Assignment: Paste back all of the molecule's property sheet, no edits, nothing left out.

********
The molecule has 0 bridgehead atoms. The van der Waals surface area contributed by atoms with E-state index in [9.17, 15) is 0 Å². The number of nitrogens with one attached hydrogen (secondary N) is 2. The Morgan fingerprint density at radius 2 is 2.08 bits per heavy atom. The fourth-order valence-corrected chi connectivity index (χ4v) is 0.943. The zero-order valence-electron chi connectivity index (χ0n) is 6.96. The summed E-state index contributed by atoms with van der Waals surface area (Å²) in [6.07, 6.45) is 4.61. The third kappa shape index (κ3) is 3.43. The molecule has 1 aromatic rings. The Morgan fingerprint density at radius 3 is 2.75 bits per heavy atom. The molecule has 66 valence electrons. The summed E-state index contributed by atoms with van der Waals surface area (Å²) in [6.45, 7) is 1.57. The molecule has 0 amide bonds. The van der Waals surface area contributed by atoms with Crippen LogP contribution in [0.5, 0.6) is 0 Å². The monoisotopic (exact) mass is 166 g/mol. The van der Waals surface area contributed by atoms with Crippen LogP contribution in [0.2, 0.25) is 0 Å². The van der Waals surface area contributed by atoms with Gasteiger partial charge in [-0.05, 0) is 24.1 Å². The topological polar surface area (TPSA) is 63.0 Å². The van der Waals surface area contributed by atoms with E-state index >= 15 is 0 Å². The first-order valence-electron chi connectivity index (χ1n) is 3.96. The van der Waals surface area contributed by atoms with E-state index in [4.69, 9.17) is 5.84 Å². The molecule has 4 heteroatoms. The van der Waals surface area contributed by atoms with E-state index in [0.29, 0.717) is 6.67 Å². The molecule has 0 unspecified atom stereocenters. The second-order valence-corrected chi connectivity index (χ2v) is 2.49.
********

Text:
The molecule has 0 bridgehead atoms. The van der Waals surface area contributed by atoms with E-state index in [9.17, 15) is 0 Å². The number of nitrogens with one attached hydrogen (secondary N) is 2. The Morgan fingerprint density at radius 2 is 2.08 bits per heavy atom. The fourth-order valence-corrected chi connectivity index (χ4v) is 0.943. The zero-order valence-electron chi connectivity index (χ0n) is 6.96. The summed E-state index contributed by atoms with van der Waals surface area (Å²) in [6.07, 6.45) is 4.61. The third kappa shape index (κ3) is 3.43. The molecule has 1 aromatic rings. The Morgan fingerprint density at radius 3 is 2.75 bits per heavy atom. The molecule has 66 valence electrons. The summed E-state index contributed by atoms with van der Waals surface area (Å²) in [6.45, 7) is 1.57. The molecule has 0 amide bonds. The van der Waals surface area contributed by atoms with Crippen LogP contribution in [0.5, 0.6) is 0 Å². The monoisotopic (exact) mass is 166 g/mol. The van der Waals surface area contributed by atoms with Crippen LogP contribution in [0.2, 0.25) is 0 Å². The van der Waals surface area contributed by atoms with Gasteiger partial charge in [-0.05, 0) is 24.1 Å². The topological polar surface area (TPSA) is 63.0 Å². The van der Waals surface area contributed by atoms with E-state index >= 15 is 0 Å². The first-order valence-electron chi connectivity index (χ1n) is 3.96. The van der Waals surface area contributed by atoms with E-state index in [4.69, 9.17) is 5.84 Å². The molecule has 4 heteroatoms. The van der Waals surface area contributed by atoms with E-state index in [0.29, 0.717) is 6.67 Å². The molecule has 0 unspecified atom stereocenters. The second-order valence-corrected chi connectivity index (χ2v) is 2.49.